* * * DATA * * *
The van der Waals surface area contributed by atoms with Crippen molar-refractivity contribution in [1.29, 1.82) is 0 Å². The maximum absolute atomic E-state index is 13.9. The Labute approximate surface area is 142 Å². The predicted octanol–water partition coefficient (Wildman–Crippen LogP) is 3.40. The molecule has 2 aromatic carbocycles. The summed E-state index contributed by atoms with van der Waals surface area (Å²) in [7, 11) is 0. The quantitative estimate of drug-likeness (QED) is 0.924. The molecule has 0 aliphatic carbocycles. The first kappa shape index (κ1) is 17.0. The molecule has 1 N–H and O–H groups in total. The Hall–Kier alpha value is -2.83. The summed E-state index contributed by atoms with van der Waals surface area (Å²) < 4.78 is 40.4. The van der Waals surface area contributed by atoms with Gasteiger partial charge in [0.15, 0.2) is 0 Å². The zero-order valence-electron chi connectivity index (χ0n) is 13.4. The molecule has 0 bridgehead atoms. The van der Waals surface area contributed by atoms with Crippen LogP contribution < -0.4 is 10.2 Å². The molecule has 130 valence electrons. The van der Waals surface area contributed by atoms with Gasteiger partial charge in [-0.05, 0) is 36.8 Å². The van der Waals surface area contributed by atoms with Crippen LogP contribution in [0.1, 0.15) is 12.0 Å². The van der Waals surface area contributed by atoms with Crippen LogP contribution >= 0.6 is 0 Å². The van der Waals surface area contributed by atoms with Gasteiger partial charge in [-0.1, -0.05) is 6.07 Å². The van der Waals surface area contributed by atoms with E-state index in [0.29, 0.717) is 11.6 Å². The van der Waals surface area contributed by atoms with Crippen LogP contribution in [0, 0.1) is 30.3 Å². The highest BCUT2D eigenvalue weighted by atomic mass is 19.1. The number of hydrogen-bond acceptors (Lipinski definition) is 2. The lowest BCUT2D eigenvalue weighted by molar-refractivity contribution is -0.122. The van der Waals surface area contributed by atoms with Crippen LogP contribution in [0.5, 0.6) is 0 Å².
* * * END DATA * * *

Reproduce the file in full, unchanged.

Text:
The van der Waals surface area contributed by atoms with Crippen molar-refractivity contribution in [1.29, 1.82) is 0 Å². The maximum absolute atomic E-state index is 13.9. The Labute approximate surface area is 142 Å². The predicted octanol–water partition coefficient (Wildman–Crippen LogP) is 3.40. The molecule has 2 aromatic carbocycles. The summed E-state index contributed by atoms with van der Waals surface area (Å²) in [7, 11) is 0. The quantitative estimate of drug-likeness (QED) is 0.924. The molecule has 0 aliphatic carbocycles. The first kappa shape index (κ1) is 17.0. The molecule has 1 N–H and O–H groups in total. The Hall–Kier alpha value is -2.83. The summed E-state index contributed by atoms with van der Waals surface area (Å²) < 4.78 is 40.4. The van der Waals surface area contributed by atoms with Gasteiger partial charge in [0.15, 0.2) is 0 Å². The zero-order valence-electron chi connectivity index (χ0n) is 13.4. The molecule has 0 bridgehead atoms. The van der Waals surface area contributed by atoms with Crippen LogP contribution < -0.4 is 10.2 Å². The molecule has 130 valence electrons. The van der Waals surface area contributed by atoms with Gasteiger partial charge in [-0.05, 0) is 36.8 Å². The van der Waals surface area contributed by atoms with Crippen LogP contribution in [0.1, 0.15) is 12.0 Å². The van der Waals surface area contributed by atoms with Crippen LogP contribution >= 0.6 is 0 Å². The van der Waals surface area contributed by atoms with Gasteiger partial charge in [-0.1, -0.05) is 6.07 Å². The van der Waals surface area contributed by atoms with E-state index in [0.29, 0.717) is 11.6 Å². The van der Waals surface area contributed by atoms with Crippen LogP contribution in [0, 0.1) is 30.3 Å². The highest BCUT2D eigenvalue weighted by atomic mass is 19.1. The number of hydrogen-bond acceptors (Lipinski definition) is 2. The lowest BCUT2D eigenvalue weighted by molar-refractivity contribution is -0.122. The van der Waals surface area contributed by atoms with Crippen LogP contribution in [0.5, 0.6) is 0 Å².